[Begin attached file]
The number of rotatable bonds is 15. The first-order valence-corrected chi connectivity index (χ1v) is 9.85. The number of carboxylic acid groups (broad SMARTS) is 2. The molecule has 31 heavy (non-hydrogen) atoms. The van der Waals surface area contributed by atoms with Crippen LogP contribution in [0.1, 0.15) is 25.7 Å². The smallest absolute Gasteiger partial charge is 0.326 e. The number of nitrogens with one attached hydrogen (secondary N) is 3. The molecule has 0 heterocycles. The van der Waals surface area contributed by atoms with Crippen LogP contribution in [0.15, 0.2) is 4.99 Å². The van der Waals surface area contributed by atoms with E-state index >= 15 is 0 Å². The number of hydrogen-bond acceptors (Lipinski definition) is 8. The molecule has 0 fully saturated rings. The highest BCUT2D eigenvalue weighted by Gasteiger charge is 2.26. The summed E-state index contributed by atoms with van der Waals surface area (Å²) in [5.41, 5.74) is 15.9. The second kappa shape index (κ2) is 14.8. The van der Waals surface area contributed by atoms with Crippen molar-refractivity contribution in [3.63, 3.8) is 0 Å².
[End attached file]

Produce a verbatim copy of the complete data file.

The number of rotatable bonds is 15. The first-order valence-corrected chi connectivity index (χ1v) is 9.85. The number of carboxylic acid groups (broad SMARTS) is 2. The molecule has 31 heavy (non-hydrogen) atoms. The van der Waals surface area contributed by atoms with Crippen LogP contribution in [0.1, 0.15) is 25.7 Å². The smallest absolute Gasteiger partial charge is 0.326 e. The number of nitrogens with one attached hydrogen (secondary N) is 3. The molecule has 0 heterocycles. The van der Waals surface area contributed by atoms with Crippen LogP contribution in [0.15, 0.2) is 4.99 Å². The van der Waals surface area contributed by atoms with E-state index >= 15 is 0 Å². The number of hydrogen-bond acceptors (Lipinski definition) is 8. The molecule has 0 fully saturated rings. The highest BCUT2D eigenvalue weighted by Gasteiger charge is 2.26. The summed E-state index contributed by atoms with van der Waals surface area (Å²) in [5.41, 5.74) is 15.9. The second kappa shape index (κ2) is 14.8. The van der Waals surface area contributed by atoms with Crippen molar-refractivity contribution in [3.63, 3.8) is 0 Å².